Trump’s Attacks on Spy Agencies Are Called a National Security Risk

WASHINGTON—President Trump questioned the competence of U.S. intelligence agencies whose assessments of Iran, North Korea and other threats differ from his own, sparking warnings from national security experts and lawmakers that such public comments expose the U.S. to greater risks.

In a series of tweets Wednesday morning, Mr. Trump suggested that Iran is close to developing nuclear weapons, and that intelligence agencies that don’t recognize the threat are misinformed. “The Intelligence people seem to be extremely passive and naive when it comes to the dangers of Iran. They are wrong!” Mr. Trump said in one morning tweet. In another, he wrote, “Perhaps Intelligence should go back to school!”

.. Mr. Trump is hoping his personal chemistry with North Korean leader Kim Jong-un will help smooth the path toward a nuclear deal. At a rally in West Virginia last year, he noted that he has gotten “beautiful letters” from Mr. Kim and the two “fell in love.” Mr. Trump is planning a summit meeting with Mr. Kim next month, hoping to lock down commitments to roll back the country’s nuclear program.
.. John Brennan, a veteran CIA officer, the agency’s director under President Obama, and an outspoken critic of Mr. Trump, wrote in a tweet of his own: “All Americans, especially members of Congress, need to understand the danger you pose to our national security.”Mr. Trump has long said he is wary of the conclusions coming from the U.S. network of spies and intelligence officials whose job is to keep him informed about foreign threats.

He has used the Iraq war to justify his skepticism, noting faulty intelligence estimates that Saddam Hussein possessed weapons of mass destruction. As president-elect, his transition team said of U.S. intelligence agencies, “These are the same people who said Saddam Hussein has weapons of mass destruction.”

That statement came in response to reports that U.S. intelligence officials had concluded that Russia interfered in the presidential raceto aid Mr. Trump.

What if the FBI Had Probed Obama?

By the bureau’s Trump standard, he looked like an agent of Iran.

The Federal Bureau of Investigation reportedly opened a counterintelligence investigation in 2017 to find out if President Trump was a Russian agent. What if the FBI had similarly looked into whether President Obama was an agent of Iran?

Counterintelligence agents would have examined the target’s personal and professional networks. The FBI investigated at least four Trump campaign figures for supposed ties to Russia. Only one, Mike Flynn, worked in the administration, and for less than a month. The Obama administration had a few senior officials with personal ties to Iran.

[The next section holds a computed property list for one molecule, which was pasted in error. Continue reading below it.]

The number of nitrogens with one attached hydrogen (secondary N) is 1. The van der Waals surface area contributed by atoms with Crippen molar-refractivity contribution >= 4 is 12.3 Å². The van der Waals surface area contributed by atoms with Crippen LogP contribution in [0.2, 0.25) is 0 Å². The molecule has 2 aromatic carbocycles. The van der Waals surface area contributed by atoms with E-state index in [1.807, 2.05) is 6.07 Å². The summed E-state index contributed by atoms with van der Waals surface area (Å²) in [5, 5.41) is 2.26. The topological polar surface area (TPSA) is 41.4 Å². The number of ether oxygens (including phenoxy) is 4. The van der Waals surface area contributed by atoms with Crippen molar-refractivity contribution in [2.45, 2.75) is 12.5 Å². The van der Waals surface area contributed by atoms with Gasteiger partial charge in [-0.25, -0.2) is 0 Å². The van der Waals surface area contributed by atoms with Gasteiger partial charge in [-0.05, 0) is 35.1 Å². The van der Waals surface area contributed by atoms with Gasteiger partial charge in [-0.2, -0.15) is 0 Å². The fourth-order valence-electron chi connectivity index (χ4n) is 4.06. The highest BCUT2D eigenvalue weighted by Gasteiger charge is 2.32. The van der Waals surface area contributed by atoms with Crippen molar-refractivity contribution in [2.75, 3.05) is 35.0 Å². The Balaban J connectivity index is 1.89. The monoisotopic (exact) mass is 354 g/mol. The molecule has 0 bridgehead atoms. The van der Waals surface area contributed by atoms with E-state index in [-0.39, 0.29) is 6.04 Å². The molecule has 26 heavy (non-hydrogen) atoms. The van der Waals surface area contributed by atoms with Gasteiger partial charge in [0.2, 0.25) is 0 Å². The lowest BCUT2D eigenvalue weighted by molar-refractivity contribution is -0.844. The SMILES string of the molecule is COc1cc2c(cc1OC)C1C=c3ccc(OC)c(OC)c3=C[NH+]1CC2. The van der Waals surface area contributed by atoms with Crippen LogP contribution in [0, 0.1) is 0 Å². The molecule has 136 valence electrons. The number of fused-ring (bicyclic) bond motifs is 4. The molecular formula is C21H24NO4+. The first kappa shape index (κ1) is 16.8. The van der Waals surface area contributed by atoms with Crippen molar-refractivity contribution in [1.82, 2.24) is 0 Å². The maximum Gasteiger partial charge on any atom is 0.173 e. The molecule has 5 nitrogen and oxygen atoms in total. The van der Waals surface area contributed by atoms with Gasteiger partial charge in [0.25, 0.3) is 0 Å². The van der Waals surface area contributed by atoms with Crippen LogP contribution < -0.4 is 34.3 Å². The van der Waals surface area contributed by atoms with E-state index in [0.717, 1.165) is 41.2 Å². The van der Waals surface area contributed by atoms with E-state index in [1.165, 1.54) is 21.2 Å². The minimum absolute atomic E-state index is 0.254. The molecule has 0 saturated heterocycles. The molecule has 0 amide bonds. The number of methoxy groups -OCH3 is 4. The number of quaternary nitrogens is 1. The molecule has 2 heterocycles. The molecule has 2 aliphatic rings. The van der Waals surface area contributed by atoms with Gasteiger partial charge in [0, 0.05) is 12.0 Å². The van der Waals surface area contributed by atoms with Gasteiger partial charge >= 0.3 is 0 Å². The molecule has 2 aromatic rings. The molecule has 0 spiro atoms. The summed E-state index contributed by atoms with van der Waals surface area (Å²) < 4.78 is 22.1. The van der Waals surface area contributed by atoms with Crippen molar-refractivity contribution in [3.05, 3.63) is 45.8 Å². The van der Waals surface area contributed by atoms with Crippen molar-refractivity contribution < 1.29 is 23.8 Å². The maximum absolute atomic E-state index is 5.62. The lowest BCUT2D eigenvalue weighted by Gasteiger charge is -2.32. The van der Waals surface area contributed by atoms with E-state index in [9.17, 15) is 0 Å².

Obama confidant Valerie Jarrett was born in the Iranian city of Shiraz and reportedly led back-channel talks with the Iranians in 2012. Secretary of State John Kerry’s daughter quashed right-wing rumors that her Iranian-American husband’s best man was the son of Iran’s Foreign Minister Javad Zarif. But under the FBI’s Trump procedures, that denial might have made her suspect. A month after Trump adviser Carter Page publicly asked then-Director James Comey for an interview to clear his name, the FBI obtained a warrant to wiretap him.

As Mr. Trump’s desire for improved relations with Russia raised eyebrows at the bureau, a 2008 article written by John Brennan—who went on to serve as White House counterterrorism adviser and Central Intelligence Agency director—advocated a grand bargain with Iran. In 2009 the Obama White House conducted secret negotiations with Tehran.

Mr. Obama later sidelined Project Cassandra, an investigation of illicit trafficking networks employed by Hezbollah, Iran’s Lebanese franchise. Launched in 2008, the investigation was run by a multiagency task force, including the FBI itself. Then for 18 months in 2014-15, the Obama White House gave the Iranians $700 million a month in sanctions relief. In January 2016, Mr. Obama sent Iran another $1.7 billion in cash. The administration also had a habit of leaking news of Israeli strikes on Iranian arms convoys and depots in Syria.

All these Obama actions are easily explained: Inducing Iran to sign a nuclear agreement was the former president’s top foreign-policy priority. I believe this pro-Iran policy was disastrous. But it wasn’t collusion or treason or any of the other crimes of which Democrats and their media allies have accused Mr. Trump.

The FBI’s suspicions about Mr. Trump’s relationship with the Kremlin were reportedly piqued by, among other things, a May 2017 television interview in which he said he fired Mr. Comey for the “Russia thing.” He’s also staged a series of brazenly public events where he professed his hopes of warmer ties with Vladimir Putin. Like Mr. Obama’s pro-Iran policies, Mr. Trump’s hope for better relations with Russia was anything but clandestine.

Yet critics of the Russia investigations are wrong to suggest the attacks on the president and his associates reflect the increasing tendency to criminalize policy differences . It has nothing to do with policy, for Mr. Trump’s Russia policy has been as hard-line as that of any post-Cold War administration, including Mr. Obama’s. The FBI’s motive for investigating Mr. Trump looks more like pure politics.